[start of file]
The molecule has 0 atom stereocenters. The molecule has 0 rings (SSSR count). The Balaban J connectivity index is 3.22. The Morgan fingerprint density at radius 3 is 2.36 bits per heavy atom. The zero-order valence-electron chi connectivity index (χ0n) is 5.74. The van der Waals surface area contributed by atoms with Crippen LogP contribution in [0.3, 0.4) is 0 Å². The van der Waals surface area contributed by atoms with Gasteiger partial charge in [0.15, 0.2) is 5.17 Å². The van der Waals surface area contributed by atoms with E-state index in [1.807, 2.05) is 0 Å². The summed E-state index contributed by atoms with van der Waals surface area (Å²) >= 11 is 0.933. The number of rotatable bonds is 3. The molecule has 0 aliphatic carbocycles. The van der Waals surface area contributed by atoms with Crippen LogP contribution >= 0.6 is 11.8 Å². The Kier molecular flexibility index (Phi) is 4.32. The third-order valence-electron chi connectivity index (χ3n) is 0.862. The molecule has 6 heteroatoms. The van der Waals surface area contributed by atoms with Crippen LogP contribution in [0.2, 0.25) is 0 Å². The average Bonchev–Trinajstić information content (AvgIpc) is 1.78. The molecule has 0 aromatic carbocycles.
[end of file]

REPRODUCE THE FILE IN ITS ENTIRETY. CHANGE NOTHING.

The molecule has 0 atom stereocenters. The molecule has 0 rings (SSSR count). The Balaban J connectivity index is 3.22. The Morgan fingerprint density at radius 3 is 2.36 bits per heavy atom. The zero-order valence-electron chi connectivity index (χ0n) is 5.74. The van der Waals surface area contributed by atoms with Crippen LogP contribution in [0.3, 0.4) is 0 Å². The van der Waals surface area contributed by atoms with Gasteiger partial charge in [0.15, 0.2) is 5.17 Å². The van der Waals surface area contributed by atoms with E-state index in [1.807, 2.05) is 0 Å². The summed E-state index contributed by atoms with van der Waals surface area (Å²) >= 11 is 0.933. The number of rotatable bonds is 3. The molecule has 0 aliphatic carbocycles. The van der Waals surface area contributed by atoms with Crippen LogP contribution >= 0.6 is 11.8 Å². The Kier molecular flexibility index (Phi) is 4.32. The third-order valence-electron chi connectivity index (χ3n) is 0.862. The molecule has 6 heteroatoms. The van der Waals surface area contributed by atoms with Crippen LogP contribution in [0.2, 0.25) is 0 Å². The average Bonchev–Trinajstić information content (AvgIpc) is 1.78. The molecule has 0 aromatic carbocycles.